A wax statue of a 17th-century Salem woman stands at the center of the Mitzi E. Newhouse Theater’s spare stage. We’re in the Salem Museum of Witchcraft, and this woman, wearing a fearsome scowl and a black frock, was one of the victims of the town’s infamous witch trials.
If that brings to mind your English class lesson on Arthur Miller’s “The Crucible,” or what Becky, a Salem museum tour guide, dismissively refers to as her town’s “goddamn Christmas pageant,” that’s part of the intention of this new Sarah Ruhl play, “Becky Nurse of Salem.” The Lincoln Center production, which was directed by Rebecca Taichman and opened on Sunday, brings in the witches but forgets the magic.
Becky (Deirdre O’Connell), who introduces herself to the audience as an ancestor of the wax woman, Rebecca Nurse, goes off script delivering a colorful, expletive-ridden summary of Miller’s work to a tour group. On another tour, she sets the record straight on “The Crucible”: Abigail, the young woman who supposedly seduced the older, married John Proctor, wasn’t 17 as rendered in the play, but 11. And that one of Miller’s personal inspirations for the work was his lust for the younger Marilyn Monroe.
After Becky is fired for her improvisations, she turns to a local witch (Candy Buckley) for help. One spell leads to another, and soon Becky is magically manipulating her interpersonal relationships, including that with her longtime friend (and crush) Bob (Bernard White) and her granddaughter, Gail (Alicia Crowder), who has been hospitalized for depression.
When Becky isn’t dealing with the repercussions of using hocus-pocus to fix her life, she’s conversing with her dead daughter or stepping into Rebecca’s memories. And the play is strongest in these scenes, when it bridges Rebecca Nurse’s witch trial with Becky Nurse’s contemporary witchcraft.
In her afterword to the play, Ruhl (“In the Next Room, or the Vibrator Play,” “The Clean House”) writes, “I thought that I would end up writing my own historical drama about the Salem witch trials, but every time I tried to dip my toe into the 17th century my pen came back and told me to stay in my own era.” That bit of authorial indeterminacy, unfortunately, is apparent in the script, whose disparate elements are like individual puzzle pieces rather than one cohesive portrait.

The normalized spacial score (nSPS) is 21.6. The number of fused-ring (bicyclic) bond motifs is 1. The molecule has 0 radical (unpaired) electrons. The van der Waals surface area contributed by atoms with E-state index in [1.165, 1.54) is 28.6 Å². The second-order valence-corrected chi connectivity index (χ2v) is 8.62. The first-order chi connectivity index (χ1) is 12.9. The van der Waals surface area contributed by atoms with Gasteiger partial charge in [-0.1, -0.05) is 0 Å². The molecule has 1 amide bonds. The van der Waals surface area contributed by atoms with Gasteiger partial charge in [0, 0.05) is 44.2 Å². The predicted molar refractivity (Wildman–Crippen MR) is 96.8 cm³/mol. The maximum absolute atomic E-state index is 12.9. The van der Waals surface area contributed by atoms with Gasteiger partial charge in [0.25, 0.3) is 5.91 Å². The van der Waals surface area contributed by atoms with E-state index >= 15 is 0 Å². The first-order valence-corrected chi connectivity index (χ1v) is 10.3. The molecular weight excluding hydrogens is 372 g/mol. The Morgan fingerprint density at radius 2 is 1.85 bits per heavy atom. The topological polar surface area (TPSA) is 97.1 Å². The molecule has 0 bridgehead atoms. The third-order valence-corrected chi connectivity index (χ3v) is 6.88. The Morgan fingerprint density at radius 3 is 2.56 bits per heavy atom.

The technical elements also feel incongruous. The folky original music, composed by the singer-songwriter Suzzy Roche, is too sentimental for the show’s tone. And the lighting, a range of flashy disco-magic hues and otherworldly flickering designed by Barbara Samuels, comes across as too enchanting for a staging that is short on whimsy. Riccardo Hernández’s set design leaves a lot to the imagination — a large black feathered wing is suspended from the ceiling, while an unadorned stage with a cedar clapboard back wall evokes the forest.
Set during the Trump presidency, “Becky Nurse of Salem” obliquely comments on the ways women are portrayed and judged in society. The most exciting part of this work is halfway through, when the cast, all in Puritan garb, circle Becky, now Rebecca, chanting “lock her up.” Suddenly the play becomes frightening, the stakes more immediate. But soon the references are dropped and the play moves on.
Then there are Becky’s more existential issues: She feels trapped in her hometown, facing limited job prospects, being in love with her married best friend, and trying to raise a granddaughter. Also in the mix is opioid addiction, which has rocked Becky’s family.
The more realistic bits of Becky’s story feel like little more than loose sketches of characters and circumstances, and there’s a lack of chemistry among cast members. Her boss at the museum, Shelby (Tina Benko), is a sneering academic with little empathy. Bob is the sweet friend who’s always loved her. Gail is the grieving teenager who wants to both connect with and liberate herself from Becky. And Stan (Julian Sanchez), Gail’s new morose, goth boyfriend, seems to be there to provide another conflict in Gail and Becky’s relationship.
O’Connell, who won a Tony this year for her performance in Lucas Hnath’s “Dana H.,” elevates the not quite three-dimensional Becky, giving her a rough-around-the-edges New England charm — along with the nasal, r-dropping accent to match.
The production, under Taichman’s tepid direction, is full of short scenes whose transitions have the cast quickly and unceremoniously rolling furniture on and off the set. O’Connell carries much of the humor, but otherwise the show’s comic timing is oddly off, and flat attempts at laughs, like the witch’s unique pronunciations of words like “oil” (“ull”), are unrelenting.
In its final minutes, “Becky Nurse of Salem” tries to wrest its themes together via a heartfelt monologue and a cloying ritual. But by that time it’s too late. The play spends two hours dancing around a vaguely defined feminist message. That’s the very problem in this production: It hasn’t figured out the spell that will bring real magic to the stage.
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